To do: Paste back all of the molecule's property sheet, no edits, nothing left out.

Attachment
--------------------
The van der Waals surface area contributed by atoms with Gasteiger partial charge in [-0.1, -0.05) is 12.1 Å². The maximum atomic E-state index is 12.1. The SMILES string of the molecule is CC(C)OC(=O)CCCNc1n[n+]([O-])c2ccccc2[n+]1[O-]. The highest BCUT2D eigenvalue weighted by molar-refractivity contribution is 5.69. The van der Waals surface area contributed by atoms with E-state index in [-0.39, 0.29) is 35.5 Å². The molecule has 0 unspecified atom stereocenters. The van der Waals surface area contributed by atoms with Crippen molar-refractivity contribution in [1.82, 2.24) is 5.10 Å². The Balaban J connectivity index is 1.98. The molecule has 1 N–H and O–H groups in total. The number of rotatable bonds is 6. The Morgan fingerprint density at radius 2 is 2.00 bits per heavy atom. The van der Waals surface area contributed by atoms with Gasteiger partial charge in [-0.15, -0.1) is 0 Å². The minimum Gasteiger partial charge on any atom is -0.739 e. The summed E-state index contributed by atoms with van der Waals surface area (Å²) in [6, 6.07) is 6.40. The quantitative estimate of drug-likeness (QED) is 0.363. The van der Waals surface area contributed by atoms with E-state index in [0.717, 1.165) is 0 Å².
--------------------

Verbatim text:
The van der Waals surface area contributed by atoms with Gasteiger partial charge in [-0.1, -0.05) is 12.1 Å². The maximum atomic E-state index is 12.1. The SMILES string of the molecule is CC(C)OC(=O)CCCNc1n[n+]([O-])c2ccccc2[n+]1[O-]. The highest BCUT2D eigenvalue weighted by molar-refractivity contribution is 5.69. The van der Waals surface area contributed by atoms with E-state index in [-0.39, 0.29) is 35.5 Å². The molecule has 0 unspecified atom stereocenters. The van der Waals surface area contributed by atoms with Crippen molar-refractivity contribution in [1.82, 2.24) is 5.10 Å². The Balaban J connectivity index is 1.98. The molecule has 1 N–H and O–H groups in total. The number of rotatable bonds is 6. The Morgan fingerprint density at radius 2 is 2.00 bits per heavy atom. The van der Waals surface area contributed by atoms with Gasteiger partial charge in [-0.15, -0.1) is 0 Å². The minimum Gasteiger partial charge on any atom is -0.739 e. The summed E-state index contributed by atoms with van der Waals surface area (Å²) in [6, 6.07) is 6.40. The quantitative estimate of drug-likeness (QED) is 0.363. The van der Waals surface area contributed by atoms with E-state index in [0.717, 1.165) is 0 Å².